In the above equation, the voltage V1 is proportional to the luminance value Bv and the voltage Vr is proportional to the difference between the aperture value Av and the film sensitivity value Sv. Therefore, the relation of VdαBv-(Av-Sv) holds, and by the known equation Tv=Bv-(Av-Sv) for providing an exposure-time value Tv, the voltage Vd provides the exposure-time value Tv. By this value Tv, the exposure time is controlled, but actually, a logarithmic expansion of the voltage Vd for providing the exposure-time value is used. In other words, a current proportional to an inverse logarithm of the voltage Vd flows in the diode D1, and this current is fed to an integrating capacitor to convert it into voltage. The exposure time is controlled by the voltage across this capacitor.
Thus, in the above-mentioned circuit of FIG. 1 showing the prior art, a variable resistor for exponentially changing the resistance value is necessary. Moreover, for the purpose of producing a voltage precisely proportional to the wide-range information Sv and Av of the film sensitivity and the aperture value, respectively, across the resistor R1, the voltage to be impressed on the base of the transistor Q2 must be comparatively high in view of the characteristic of the emitter-follower circuit. For filling these requisites, such expedients as increasing the number of diodes corresponding to diode D2, increasing the power-source voltage, etc. have been employed at an expense of a greater power consumption for the circuit and other disadvantages.
This invention provides a computing apparatus free from the above-mentioned shortcomings.
The apparatus of the present invention enables the use of a linearly changing ordinary variable resistor instead of a hitherto used exponentially changing one, and is capable of responding to a much wider range of film sensitivity, and can operate with a power-source of limited voltage.
FIG. 1 is a circuit diagram showing an example of the prior art,
FIG. 2 is a circuit principle diagram for explaining the present invention,
FIGS. 3 to 6 are circuit diagrams showing various circuits modified from the circuit of FIG. 2, and
FIGS. 7 to 10 are circuit diagrams of more detailed embodiments of this invention.
FIG. 2 is a circuit diagram to show the principle of this invention, wherein Vs indicates an electric power-source, the same as Vs shown in FIG. 1, to produce a voltage proportional to information Bv representative of the objective brightness. DA2 indicates a differential amplifier, whose non-inversion input terminal "+" is connected to the power-source Vs and the inversion input terminal "-" of which is connected to a sliding terminal S1 of a potentiometer PM1 connected to an emitter of a transistor Q3. The potentiometer PM1 is an ordinary potentiometer capable of linearly varying its resistance value relative to movement of its sliding contact. This potentiometer PM1 sets the information of the film sensitivity value Sv and the aperture value Av, respectively. The transistor Q3 and the potentiometer PM1 constitute an emitter-follower circuit which effects negative feedback for the differential amplifier DA2. An electric current source 11 connected between the potentiometer PM1 and ground is a temperature dependent constant current source which produces a constant current proportional to absolute temperature such as, for instance, described in the specification of the U.S. Pat. No. 3,831,040 granted to the the assignee of the present application, Minolta Camera Kabushiki Kaisha. At both ends of the potentiometer PM1 are provided output terminals Out 1 & Out 2. V indicates a terminal connected to a positive end of an electric power-source (not shown in the drawing) for driving the transistor Q3.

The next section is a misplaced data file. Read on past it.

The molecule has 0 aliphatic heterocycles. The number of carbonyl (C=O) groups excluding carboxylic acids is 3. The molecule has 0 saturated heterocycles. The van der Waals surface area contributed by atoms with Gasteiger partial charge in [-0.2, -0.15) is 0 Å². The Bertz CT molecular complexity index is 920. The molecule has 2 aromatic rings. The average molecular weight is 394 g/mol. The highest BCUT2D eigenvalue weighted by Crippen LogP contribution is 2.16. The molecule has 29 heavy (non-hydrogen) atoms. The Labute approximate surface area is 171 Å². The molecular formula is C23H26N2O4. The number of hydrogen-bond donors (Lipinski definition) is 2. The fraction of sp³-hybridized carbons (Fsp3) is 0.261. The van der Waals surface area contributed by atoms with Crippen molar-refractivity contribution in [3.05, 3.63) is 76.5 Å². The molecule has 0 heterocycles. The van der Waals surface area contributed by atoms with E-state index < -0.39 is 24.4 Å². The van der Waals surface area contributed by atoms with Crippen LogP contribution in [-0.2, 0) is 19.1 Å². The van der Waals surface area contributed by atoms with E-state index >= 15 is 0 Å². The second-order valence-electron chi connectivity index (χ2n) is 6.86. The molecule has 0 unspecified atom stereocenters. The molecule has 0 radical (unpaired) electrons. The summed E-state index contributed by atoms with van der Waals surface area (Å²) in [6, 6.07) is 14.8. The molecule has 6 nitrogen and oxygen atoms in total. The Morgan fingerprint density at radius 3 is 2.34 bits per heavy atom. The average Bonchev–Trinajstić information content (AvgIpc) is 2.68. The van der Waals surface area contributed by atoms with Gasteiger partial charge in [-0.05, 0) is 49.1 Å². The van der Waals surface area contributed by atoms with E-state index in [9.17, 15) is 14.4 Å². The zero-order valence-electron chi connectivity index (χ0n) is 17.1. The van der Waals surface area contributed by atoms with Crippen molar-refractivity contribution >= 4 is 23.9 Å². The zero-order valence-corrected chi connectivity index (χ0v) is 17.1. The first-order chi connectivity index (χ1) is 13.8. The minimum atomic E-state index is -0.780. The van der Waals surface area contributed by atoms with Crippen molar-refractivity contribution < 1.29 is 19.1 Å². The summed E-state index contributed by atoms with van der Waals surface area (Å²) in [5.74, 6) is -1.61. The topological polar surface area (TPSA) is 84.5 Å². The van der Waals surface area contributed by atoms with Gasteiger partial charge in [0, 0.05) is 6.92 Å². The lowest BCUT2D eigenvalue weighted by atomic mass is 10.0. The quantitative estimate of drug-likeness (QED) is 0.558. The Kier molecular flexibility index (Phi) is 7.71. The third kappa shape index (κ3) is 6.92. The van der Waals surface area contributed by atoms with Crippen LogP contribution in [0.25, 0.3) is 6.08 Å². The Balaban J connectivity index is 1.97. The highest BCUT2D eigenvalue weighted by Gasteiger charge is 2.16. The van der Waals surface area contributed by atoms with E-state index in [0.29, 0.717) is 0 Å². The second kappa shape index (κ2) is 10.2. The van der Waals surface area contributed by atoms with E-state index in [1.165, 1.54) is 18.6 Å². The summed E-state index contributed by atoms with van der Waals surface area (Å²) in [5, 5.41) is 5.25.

Next, the operation of the above-mentioned circuit will be explained. The power-source Vs produces a voltage proportional to the value Bv of the objective luminance. The position of the sliding terminal S1 is determined in accordance with the sensitivity of the film used and the aperture value. Between the output terminal Out 1 and the sliding terminal S1 there appears a voltage proportional to the difference between the film sensitivity information Sv and the aperture value Av, namely, a voltage proportional to Sv-Av. The differential amplifier DA2 receives a feedback signal, and consequently, a voltage proportional to the value Bv of the objective luminance is produced between the sliding terminal S1 and ground. Therefore, the voltage between the terminal Out 1 and ground becomes proportional to the total of the potential of the sliding terminal S1 plus a voltage across the terminal Out 1 and the terminal S1, namely, equal to a voltage proportional to Bv+Sv-Av. From the afore-mentioned known equation TV=Bv-(Av-Sv), it can be understood that the immediately abovementioned total voltage provides the exposure-time information Tv.
The potential of the output terminal Out 2 is represented by a potential obtained by subtracting a voltage across the terminals Out 1 & Out 2 from the potential of terminal Out 1. The voltage across the terminals Out 1 & Out 2 is constant. Therefore between the terminal Out 2 and ground, there appears a voltage equal to the difference between the potential at the terminal Out 1 minus the constant voltage, and hence, the output appearing at the terminal Out 2 can be also utilized as the exposure-time value Tv.